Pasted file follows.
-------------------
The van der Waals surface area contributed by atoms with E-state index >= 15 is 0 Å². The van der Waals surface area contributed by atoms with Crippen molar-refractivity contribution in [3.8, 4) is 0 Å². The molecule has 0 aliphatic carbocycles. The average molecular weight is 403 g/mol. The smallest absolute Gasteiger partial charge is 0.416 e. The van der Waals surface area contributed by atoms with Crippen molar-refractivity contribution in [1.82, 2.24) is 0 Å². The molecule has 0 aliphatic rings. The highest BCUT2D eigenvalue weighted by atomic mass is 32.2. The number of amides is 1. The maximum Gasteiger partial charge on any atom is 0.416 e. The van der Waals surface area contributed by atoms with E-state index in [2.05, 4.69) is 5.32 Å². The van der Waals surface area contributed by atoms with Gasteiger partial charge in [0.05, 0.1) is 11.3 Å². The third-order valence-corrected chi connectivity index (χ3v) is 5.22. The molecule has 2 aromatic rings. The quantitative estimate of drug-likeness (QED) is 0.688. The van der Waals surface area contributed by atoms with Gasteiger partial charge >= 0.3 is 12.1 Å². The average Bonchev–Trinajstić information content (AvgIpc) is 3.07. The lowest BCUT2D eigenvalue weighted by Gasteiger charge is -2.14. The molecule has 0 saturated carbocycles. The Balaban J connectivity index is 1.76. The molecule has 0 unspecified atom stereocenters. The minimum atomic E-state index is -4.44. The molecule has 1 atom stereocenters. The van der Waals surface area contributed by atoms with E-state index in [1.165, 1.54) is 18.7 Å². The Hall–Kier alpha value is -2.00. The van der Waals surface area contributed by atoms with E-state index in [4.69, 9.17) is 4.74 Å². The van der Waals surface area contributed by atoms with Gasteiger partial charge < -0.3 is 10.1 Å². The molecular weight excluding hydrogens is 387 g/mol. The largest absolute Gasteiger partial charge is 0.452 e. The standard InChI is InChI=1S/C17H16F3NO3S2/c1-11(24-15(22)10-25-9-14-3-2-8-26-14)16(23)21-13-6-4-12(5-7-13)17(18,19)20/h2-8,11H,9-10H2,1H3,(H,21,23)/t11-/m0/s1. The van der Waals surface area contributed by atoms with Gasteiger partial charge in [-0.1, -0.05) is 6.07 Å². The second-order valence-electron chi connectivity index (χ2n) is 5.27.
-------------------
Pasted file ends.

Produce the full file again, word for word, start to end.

The van der Waals surface area contributed by atoms with E-state index >= 15 is 0 Å². The van der Waals surface area contributed by atoms with Crippen molar-refractivity contribution in [3.8, 4) is 0 Å². The molecule has 0 aliphatic carbocycles. The average molecular weight is 403 g/mol. The smallest absolute Gasteiger partial charge is 0.416 e. The van der Waals surface area contributed by atoms with Crippen molar-refractivity contribution in [1.82, 2.24) is 0 Å². The molecule has 0 aliphatic rings. The highest BCUT2D eigenvalue weighted by atomic mass is 32.2. The number of amides is 1. The maximum Gasteiger partial charge on any atom is 0.416 e. The van der Waals surface area contributed by atoms with E-state index in [2.05, 4.69) is 5.32 Å². The van der Waals surface area contributed by atoms with Gasteiger partial charge in [0.05, 0.1) is 11.3 Å². The third-order valence-corrected chi connectivity index (χ3v) is 5.22. The molecule has 2 aromatic rings. The quantitative estimate of drug-likeness (QED) is 0.688. The van der Waals surface area contributed by atoms with Gasteiger partial charge >= 0.3 is 12.1 Å². The average Bonchev–Trinajstić information content (AvgIpc) is 3.07. The lowest BCUT2D eigenvalue weighted by Gasteiger charge is -2.14. The molecule has 0 saturated carbocycles. The Balaban J connectivity index is 1.76. The molecule has 0 unspecified atom stereocenters. The minimum atomic E-state index is -4.44. The molecule has 1 atom stereocenters. The van der Waals surface area contributed by atoms with E-state index in [1.165, 1.54) is 18.7 Å². The Hall–Kier alpha value is -2.00. The van der Waals surface area contributed by atoms with E-state index in [4.69, 9.17) is 4.74 Å². The van der Waals surface area contributed by atoms with Gasteiger partial charge < -0.3 is 10.1 Å². The molecular weight excluding hydrogens is 387 g/mol. The largest absolute Gasteiger partial charge is 0.452 e. The standard InChI is InChI=1S/C17H16F3NO3S2/c1-11(24-15(22)10-25-9-14-3-2-8-26-14)16(23)21-13-6-4-12(5-7-13)17(18,19)20/h2-8,11H,9-10H2,1H3,(H,21,23)/t11-/m0/s1. The van der Waals surface area contributed by atoms with Gasteiger partial charge in [-0.1, -0.05) is 6.07 Å². The second-order valence-electron chi connectivity index (χ2n) is 5.27.